We’ve had some truly fantastic musical biopics in the last decade with Ray and Walk the Line. In both cases, you had an actor who was able to almost become that musician and through their music we learned the narrative of their lives. In Get On Up you have half of that. Chadwick Boseman is fantastic as James Brown, but the movie is so without a driving narrative line that at times it’s almost incoherent (and I mean incoherent in comparison to James Brown talking.)
First, the good: Chadwick Boseman. In two years, he’s taken on both Jackie Robinson and James Brown and his performance as Brown is the only reason I’d in any way recommend the film. He has Brown down cold, playing the actor from roughly ages 20-60. He’s got the movies, he has the James Brown swagger, he’s the Godfather of Soul right down to being completely incomprehensible at times.
The rest of the cast doesn’t make much of an impact. In some ways that can be attributed to it’s really difficult to notice anyone in a room that contains James Brown except James Brown. Be that because of his unreal voice or because perhaps he’s walking around in a track suit with a shotgun. Either way, others fade into the background. Two of my favorite actresses Octavia Spencer and Viola Davis are non-entities in the film. The closest anyone else comes to creating a character is Dan Akroyd as Brown’s manager early in his career.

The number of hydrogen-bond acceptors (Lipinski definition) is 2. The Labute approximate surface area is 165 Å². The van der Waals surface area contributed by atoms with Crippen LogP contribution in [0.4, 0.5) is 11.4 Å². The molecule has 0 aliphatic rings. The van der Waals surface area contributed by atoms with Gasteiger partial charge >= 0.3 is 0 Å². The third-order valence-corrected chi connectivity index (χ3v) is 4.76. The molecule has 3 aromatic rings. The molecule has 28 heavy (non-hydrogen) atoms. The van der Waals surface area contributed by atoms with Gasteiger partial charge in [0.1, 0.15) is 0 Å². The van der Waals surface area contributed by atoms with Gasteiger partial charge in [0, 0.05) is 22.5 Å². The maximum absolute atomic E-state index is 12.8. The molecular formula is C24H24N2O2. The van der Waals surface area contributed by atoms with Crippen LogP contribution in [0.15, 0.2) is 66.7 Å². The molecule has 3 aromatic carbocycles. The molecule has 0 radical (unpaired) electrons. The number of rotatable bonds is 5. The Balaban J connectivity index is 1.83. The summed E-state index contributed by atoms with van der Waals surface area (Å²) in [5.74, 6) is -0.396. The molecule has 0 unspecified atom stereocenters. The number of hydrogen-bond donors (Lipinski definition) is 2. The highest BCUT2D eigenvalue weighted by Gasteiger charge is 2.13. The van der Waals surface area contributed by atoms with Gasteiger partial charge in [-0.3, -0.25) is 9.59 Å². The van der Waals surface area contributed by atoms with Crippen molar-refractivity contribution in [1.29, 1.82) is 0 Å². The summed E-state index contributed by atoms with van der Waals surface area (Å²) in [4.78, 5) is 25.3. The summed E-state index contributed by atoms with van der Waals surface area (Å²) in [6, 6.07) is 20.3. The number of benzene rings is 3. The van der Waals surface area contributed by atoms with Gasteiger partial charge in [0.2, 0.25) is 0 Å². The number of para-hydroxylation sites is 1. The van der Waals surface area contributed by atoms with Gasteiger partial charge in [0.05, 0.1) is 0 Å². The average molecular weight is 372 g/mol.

The blame for the film’s shortcomings can be laid with director Tate Taylor (The Help) and the FIVE screenwriters who worked on what ultimately turned out to be a James Brown concert film with interspersed vignettes occurring at random times in Brown’s life. The film jumps back and forth and breaks the fourth wall, weirdly at times talking directly to the camera (for no reason I can discern). It’s a completely weird mess.
Chadwick Boseman is now on my radar of truly great actors. I’ll pay attention to anything he does, but if you want to see a great performance from him in a movie that’s actually good, rent 42 and skip this.